The annual average price of Brent so far this year is “well above its previous high” average of $97/bbl in 2008. IHS CERA analysts expect Brent to average $111/bbl at the end of this year.
“Brent crude prices are approaching their highest annual average, a level higher than the peaks recorded by other widely accepted benchmarks going back to Col. [Edwin] Drake and the origins of the modern petroleum industry in Pennsylvania more than a century and a half ago,” said IHS CERA Chairman Daniel Yergin. “Quite simply, we are looking at the highest average price since the age of oil began.”
In other news, Canada announced it will withdraw from the Kyoto Protocol on climate change to avoid $14 billion in penalties for not reaching pollution-reduction targets. Just days after an unproductive United Nations climate conference in Durban, Canada’s environment minister said other countries likely will pull out of that agreement.
No major decisions are expected from the Dec. 14 meeting of ministers of the Organization of Petroleum Exporting Countries in Vienna. “Even if OPEC comes out with a total 30 million b/d supply target, Saudi Arabia will continue to have fluctuating production until there is more confidence on the actual level of Libyan crude oil exports, the state of the economy, and the implementation—or not—of an European ban on Iranian crude oil,” Jakob said.
The Energy Information Administration said Dec. 14 commercial US crude inventories dropped 1.9 million bbl to 334.2 million bbl in the week ended Dec. 9, short of the Wall Street consensus for a 2.5 million bbl decline. Gasoline stocks were up 3.8 million bbl to 218.8 million bbl in the same period, far exceeding market expectations of a 1.2 million bbl increase. Both finished gasoline and blending components increased. Distillate fuel inventories moved up 500,000 bbl to 141.5 million bbl, short of the 1 million bbl gain analysts expected.
EIA reported imports of crude into the US were down 1.1 million b/d to 8.3 million b/d last week. In the 4 weeks through Dec. 9, crude imports averaged 8.8 million b/d, an increase of 232,000 b/d from the comparable 4-week period in 2010. Gasoline imports last week averaged 776,000 b/d while distillate fuel imports averaged 118,000 b/d.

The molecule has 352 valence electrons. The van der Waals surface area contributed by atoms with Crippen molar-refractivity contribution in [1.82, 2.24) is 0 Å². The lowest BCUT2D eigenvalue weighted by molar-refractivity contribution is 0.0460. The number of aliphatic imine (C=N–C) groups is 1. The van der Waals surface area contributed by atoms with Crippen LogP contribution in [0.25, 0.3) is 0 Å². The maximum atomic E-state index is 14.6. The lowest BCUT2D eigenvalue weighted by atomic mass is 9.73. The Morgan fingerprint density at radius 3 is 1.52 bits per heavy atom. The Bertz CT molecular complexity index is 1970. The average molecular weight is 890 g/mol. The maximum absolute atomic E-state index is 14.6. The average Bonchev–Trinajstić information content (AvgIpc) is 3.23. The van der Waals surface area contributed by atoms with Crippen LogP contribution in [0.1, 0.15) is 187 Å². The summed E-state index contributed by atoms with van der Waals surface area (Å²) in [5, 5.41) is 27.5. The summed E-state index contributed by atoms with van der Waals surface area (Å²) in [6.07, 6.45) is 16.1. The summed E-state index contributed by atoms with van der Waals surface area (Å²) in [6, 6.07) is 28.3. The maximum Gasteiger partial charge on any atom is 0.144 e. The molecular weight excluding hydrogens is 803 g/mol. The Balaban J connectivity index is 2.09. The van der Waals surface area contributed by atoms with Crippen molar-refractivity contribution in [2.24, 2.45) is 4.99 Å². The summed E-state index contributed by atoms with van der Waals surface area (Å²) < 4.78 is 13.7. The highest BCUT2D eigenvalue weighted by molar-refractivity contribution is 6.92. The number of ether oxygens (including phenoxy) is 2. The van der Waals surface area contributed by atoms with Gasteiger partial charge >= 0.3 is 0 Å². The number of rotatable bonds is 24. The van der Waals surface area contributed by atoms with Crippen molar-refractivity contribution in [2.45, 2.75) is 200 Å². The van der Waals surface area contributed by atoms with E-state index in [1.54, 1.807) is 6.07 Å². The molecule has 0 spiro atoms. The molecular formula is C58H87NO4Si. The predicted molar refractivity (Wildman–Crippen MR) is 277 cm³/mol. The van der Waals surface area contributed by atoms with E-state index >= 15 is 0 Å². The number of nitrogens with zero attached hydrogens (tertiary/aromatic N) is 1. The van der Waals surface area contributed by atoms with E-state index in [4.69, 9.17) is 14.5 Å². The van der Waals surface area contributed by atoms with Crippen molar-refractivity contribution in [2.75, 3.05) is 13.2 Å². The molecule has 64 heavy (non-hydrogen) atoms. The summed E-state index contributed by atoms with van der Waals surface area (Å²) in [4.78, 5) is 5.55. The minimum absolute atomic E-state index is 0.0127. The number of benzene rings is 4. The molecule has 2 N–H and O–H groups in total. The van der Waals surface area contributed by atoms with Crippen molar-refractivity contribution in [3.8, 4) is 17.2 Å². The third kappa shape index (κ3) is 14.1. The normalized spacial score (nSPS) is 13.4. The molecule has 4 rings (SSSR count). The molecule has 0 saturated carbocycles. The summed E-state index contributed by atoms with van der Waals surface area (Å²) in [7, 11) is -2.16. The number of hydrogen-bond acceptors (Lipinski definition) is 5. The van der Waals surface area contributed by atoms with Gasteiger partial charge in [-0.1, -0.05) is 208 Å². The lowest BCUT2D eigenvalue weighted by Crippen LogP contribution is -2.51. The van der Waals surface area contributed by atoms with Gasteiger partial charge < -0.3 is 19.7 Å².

The input of crude into US refineries fell 590,000 b/d to 14.7 million b/d last week with units operating at 85.1% of capacity. Gasoline production increased to 9.5 million b/d, while distillate fuel production decreased to just under 5 million b/d.
The January contract for benchmark US light, sweet crudes traded as high as $101.25/bbl intraday prior to closing at $100.14/bbl Dec. 13 on the New York Mercantile Exchange, up $2.37 for that session. The February contract climbed $2.33 to $100.32/bbl. On the US spot market, West Texas Intermediate at Cushing, Okla., was up $2.37 to $100.14/bbl.
Heating oil for January delivery increased 3.27¢ to $2.93/gal on NYMEX. Reformulated stock for oxygenate blending for the same month advanced 6.18¢ to $2.63/gal.
The January natural gas contract gained 2.5¢ to $3.28/MMbtu on NYMEX. On the US spot market, however, gas at Henry Hub, La., dipped 0.9¢ to $3.12/MMbtu.
In London, the soon-to-expire January IPE contract for North Sea Brent was up $2.24 to $109.50/bbl. The new front-month January contract for gas oil increased $9.50 to $932.50/tonne.
The average price for OPEC’s basket of 12 benchmark crudes gained 32¢ to $107.65/bbl, slightly above its average price so far this year.
Contact Sam Fletcher at email@example.com.